Mtinko

Mtinko's Community News



Coronavirus (COVID-19) impact on World Vision operations

In support of public health recommendations outlined by the World Health Organization, some sponsorship program activities have been temporarily suspended due to COVID-19. Activities may include sponsor queries and correspondence, sponsor visits, gift notifications and gift deliveries. These temporary suspensions may affect the information you receive from us in the coming weeks and months.  
Learn more about our response to COVID-19.

Thanks to the generous support of donors, we’re making great progress toward the well-being of children and their families. These are a few of the areas we focused on in the past year: 


The Mtinko (pronounced mm-tink-oh) community in Tanzania is located about 300 kilometres from Dodoma, the capital city. Mtinko has a semi-arid tropical climate, with a rainy season from November to April and dry, sunny weather from May to October.

Most families live in homes made of mud with straw-thatched roofs. The community is comprised of different ethnic groups, each with its own culture and economic practices. Some engage in animal husbandry, while others rely on agriculture. More than 80% of households grow maize, beans, groundnuts, and sugar cane but they still find it difficult to grow enough food for the entire year.
Child Protection
  • 50 women and men learned about child safety and protection issues, helping to change attitudes and behaviours to better protect girls and boys.
  • 35 youth groups were formed, giving children between 12 and 18 years old a place to meet, learn, share their opinions and practise skills they learned.
  • 50 boys and girls received a birth certificate, allowing them to assert their rights as citizens.
  • 60 potential community partners were identified, laying the foundation for future partnerships that will improve the lives of children.
  • 5 formal agreements were signed between community stakeholders, creating partnerships that will improve the well-being of more boys and girls.
  • 5 joint plans were drafted between community partners, which will help sustainably build a safer, more supportive community for children.
Livelihood
  • 10 men and women learned to handle negotiations for farmers' co-operatives, helping parents earn more income to support their children.
  • 3000 farmers are working together in groups to develop and sell their products, increasing their income so they can better support their children.
  • 2 disaster preparedness committees are now functional, working to help families prepare for, respond to and recover from times of crisis.
  • 10 local communities with an up-to-date disaster preparedness plan, helping ensure that more girls and boys will be prepared for and protected in a crisis.
  • 62 farmers learned improved techniques to manage land, crops and livestock, sustainably increasing their farm production and income to help their children.
  • 10 new savings groups were formed, helping mothers and fathers work toward greater financial stability and meet their children's needs.
  • 180 women and men are active members of a local savings group, helping them to become more financially stable.
  • 62 farmers benefited from improved irrigation systems
  • 1 cleaning irrigation canal was rehabilitated.
  • 104 vulnerable community members received support from savings groups, so more orphans and vulnerable children had their basic needs met.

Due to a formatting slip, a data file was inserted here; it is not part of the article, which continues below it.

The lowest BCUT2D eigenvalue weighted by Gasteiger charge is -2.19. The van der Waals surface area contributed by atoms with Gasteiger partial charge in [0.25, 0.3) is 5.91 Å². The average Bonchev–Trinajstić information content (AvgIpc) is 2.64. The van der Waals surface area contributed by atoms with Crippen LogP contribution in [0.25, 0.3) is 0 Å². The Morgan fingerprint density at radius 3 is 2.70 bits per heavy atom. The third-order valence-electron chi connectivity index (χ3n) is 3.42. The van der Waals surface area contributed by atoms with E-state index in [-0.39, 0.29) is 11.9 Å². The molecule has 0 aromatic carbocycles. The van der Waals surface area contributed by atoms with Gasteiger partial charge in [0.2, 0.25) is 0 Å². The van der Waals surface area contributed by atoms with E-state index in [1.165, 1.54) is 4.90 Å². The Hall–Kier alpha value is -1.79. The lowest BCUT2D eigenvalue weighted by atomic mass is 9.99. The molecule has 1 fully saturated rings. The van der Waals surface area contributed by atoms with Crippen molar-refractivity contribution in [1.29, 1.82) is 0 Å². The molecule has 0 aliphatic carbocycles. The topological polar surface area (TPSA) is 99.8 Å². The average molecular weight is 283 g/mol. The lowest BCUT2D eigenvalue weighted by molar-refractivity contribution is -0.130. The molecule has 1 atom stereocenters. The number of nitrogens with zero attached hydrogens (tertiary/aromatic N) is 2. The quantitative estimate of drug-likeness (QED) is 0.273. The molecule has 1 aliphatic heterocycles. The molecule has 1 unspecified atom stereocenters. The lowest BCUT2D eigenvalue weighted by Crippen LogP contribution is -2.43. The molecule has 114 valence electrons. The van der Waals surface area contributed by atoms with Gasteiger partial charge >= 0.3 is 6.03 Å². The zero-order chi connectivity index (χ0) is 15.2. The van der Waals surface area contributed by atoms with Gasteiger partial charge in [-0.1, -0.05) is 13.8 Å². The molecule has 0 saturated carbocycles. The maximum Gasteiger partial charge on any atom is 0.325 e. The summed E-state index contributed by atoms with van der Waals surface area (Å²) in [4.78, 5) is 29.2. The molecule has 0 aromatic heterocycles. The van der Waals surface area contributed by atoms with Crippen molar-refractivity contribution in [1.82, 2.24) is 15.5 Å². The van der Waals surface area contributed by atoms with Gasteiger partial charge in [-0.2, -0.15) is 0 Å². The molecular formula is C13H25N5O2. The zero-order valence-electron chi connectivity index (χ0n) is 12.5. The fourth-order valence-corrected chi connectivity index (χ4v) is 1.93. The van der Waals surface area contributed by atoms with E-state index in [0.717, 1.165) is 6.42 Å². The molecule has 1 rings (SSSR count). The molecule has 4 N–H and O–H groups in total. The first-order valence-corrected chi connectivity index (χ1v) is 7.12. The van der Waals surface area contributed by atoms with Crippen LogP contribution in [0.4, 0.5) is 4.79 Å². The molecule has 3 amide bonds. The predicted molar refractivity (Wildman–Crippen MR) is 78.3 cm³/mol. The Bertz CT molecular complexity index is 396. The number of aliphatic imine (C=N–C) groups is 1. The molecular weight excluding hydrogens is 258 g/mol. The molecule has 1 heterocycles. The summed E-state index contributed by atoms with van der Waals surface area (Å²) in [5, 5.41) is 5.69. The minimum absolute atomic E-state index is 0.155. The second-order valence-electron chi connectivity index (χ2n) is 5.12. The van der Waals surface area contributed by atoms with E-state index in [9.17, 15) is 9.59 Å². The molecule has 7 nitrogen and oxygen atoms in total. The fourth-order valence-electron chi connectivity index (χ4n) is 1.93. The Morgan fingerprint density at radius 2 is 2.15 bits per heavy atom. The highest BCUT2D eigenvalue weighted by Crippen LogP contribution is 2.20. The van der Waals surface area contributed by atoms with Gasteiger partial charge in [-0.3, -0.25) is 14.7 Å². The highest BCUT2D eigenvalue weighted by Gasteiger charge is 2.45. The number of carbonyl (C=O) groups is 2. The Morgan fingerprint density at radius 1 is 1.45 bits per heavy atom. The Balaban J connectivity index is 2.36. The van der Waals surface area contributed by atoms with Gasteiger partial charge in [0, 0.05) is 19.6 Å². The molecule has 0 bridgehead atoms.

Health and Nutrition
  • 20 children aged 6-59 months were admitted into supplementary feeding programs for acute malnutrition needs
* Results achieved from October 2018 to September 2019

Explore Mtinko

current conditions

To protect the privacy of children, this map shows only the general area of the community, not the exact location.

The needs in Mtinko

Education
Primary school classrooms in Mtinko are overcrowded. Studies suggest that 438 permanent classrooms would be required to educate all of the school-age children in the area, but in reality there are only 234. There is a shortage of housing for teachers, as there are only 108 structures of the 510 that would be needed. As a result, teachers are less motivated to live and teach in the community. Schools lack latrines and school furniture, and have low levels of student enrolment and attendance.

Health Care
There are few trained health care professionals in Mtinko, and as a result, most people visit traditional healers. Local myths also exist that depict modern medicine as harmful. Many families lack access to proper health care facilities. There is also a higher prevalence rate of HIV and AIDS among the community's adult population than is seen in national averages.

Food
Farmers in Mtinko often experience poor crop yields due to a use of outdated agricultural practices, insufficient seasonal rainfall, and a lack of irrigation. The food supply is unreliable, with only 32% of households having enough food to last all year. Some farmers raise indigenous livestock such as the Tanzanian shorthorn zebu and Ugogo sheep, but productivity remains low because of the absence of proper animal nutrition and disease-control programs.

Deforestation, caused in part by frequent bushfires and the increased demand for wood for fuel, is responsible for soil erosion, which makes it even more difficult to grow food.

Water and Sanitation
Families in Mtinko are faced with a lack of potable water, as the only river that runs through the community is seasonal. Unprotected wells provide neither the quantity nor the quality of water necessary to sustain this community. Sanitation facilities are also few and far between.
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Life cycle of a sponsorship community

Mtinko,  is in Phase 2

PHASE 2: Evaluate and grow

We monitor progress and make adjustments to meet goals. More community members become involved, lead projects and gain ownership of their success.